My interest in neurology began in high school when a great biology teacher taught us about the nervous system. At the age of 15 or 16, I recall being in awe in front of this topic and its revolutionary concepts that seemed almost like science fiction back then. In medical school, it was my mentor, the renowned Dr. Pierre Duquette, who introduced me to the field of MS and encouraged me to pursue research in the field of neuroinflammation. Following his advice, I joined the team of Dr. Jack Antel, a prominent specialist in the field, and completed a PhD under his supervision at the Montreal Neurological Institute focused on studying the blood-brain barrier in the context of MS.
It is undeniable that my patients and my desire to improve their lives are my greatest sources of inspiration to continue advancing MS research.
What do you enjoy most about doing research and what are some of the challenges you face?
In my lab, a lot of my research revolves around identifying and validating novel therapeutic targets for treating MS. An incredible aspect of this type of research is when some of these targets develop into therapies that enter clinical trial to be tested for MS. This is very exciting for us because it shows that our hard work has the potential of directly improving the life of MS patients. I also greatly enjoy mentoring students, helping them develop their projects and eventually witnessing their careers unfold. Not only does this allow the survival and growth of my research field, but it also exponentially advances it. This is like building a big family of students and specialists who will ensure the continuation of our research battle against MS until we eventually beat it.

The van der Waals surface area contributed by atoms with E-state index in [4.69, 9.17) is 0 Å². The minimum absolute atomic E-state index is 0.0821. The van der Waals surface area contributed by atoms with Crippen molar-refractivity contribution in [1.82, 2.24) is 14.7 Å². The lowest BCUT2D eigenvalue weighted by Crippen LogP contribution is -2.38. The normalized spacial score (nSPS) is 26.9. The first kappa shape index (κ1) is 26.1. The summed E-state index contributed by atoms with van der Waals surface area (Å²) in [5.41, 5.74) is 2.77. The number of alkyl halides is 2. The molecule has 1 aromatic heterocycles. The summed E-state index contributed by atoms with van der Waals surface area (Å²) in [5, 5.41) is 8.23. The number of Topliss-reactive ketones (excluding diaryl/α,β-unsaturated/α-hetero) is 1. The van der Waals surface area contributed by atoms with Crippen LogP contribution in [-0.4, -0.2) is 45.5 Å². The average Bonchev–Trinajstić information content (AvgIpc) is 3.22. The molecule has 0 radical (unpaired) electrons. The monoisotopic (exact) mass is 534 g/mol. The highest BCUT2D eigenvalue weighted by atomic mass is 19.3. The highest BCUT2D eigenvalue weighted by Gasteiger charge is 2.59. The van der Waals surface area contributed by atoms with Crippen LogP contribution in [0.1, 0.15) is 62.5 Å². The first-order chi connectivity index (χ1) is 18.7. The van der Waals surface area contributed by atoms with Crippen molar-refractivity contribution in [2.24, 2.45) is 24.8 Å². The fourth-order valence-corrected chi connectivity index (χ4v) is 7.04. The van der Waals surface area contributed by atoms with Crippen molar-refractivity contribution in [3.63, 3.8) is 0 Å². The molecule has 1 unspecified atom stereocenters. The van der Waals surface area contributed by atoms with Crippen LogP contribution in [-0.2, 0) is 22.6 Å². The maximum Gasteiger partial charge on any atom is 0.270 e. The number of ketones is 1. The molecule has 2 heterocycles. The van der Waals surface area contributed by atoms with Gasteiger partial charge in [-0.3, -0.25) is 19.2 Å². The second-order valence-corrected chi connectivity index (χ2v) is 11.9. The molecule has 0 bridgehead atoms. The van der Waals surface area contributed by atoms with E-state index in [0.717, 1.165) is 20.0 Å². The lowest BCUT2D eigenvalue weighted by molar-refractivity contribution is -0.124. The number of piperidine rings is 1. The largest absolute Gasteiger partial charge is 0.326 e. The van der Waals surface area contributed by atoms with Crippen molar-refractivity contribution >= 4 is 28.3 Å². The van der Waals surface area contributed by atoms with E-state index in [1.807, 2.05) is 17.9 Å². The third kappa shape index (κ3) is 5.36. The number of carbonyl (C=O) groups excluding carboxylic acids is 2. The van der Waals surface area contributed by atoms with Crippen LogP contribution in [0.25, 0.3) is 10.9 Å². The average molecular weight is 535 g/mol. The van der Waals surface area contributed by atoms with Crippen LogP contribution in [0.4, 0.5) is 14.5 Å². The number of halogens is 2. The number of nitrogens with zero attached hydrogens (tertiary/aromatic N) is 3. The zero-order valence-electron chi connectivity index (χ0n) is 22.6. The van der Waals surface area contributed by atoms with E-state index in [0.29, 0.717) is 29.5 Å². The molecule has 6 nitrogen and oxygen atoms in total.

Describe the importance and level of collaboration in your research?
Collaborations in research are key for the progress of the field. Research in MS has now become multifaceted with sub-specializations focused on the different cellular compartments involved in MS, and even on the different experimental techniques used to study MS. Collaborations allows us to share ideas, address the same research objective from multiple directions and consequently help each other’s projects to progress better and faster.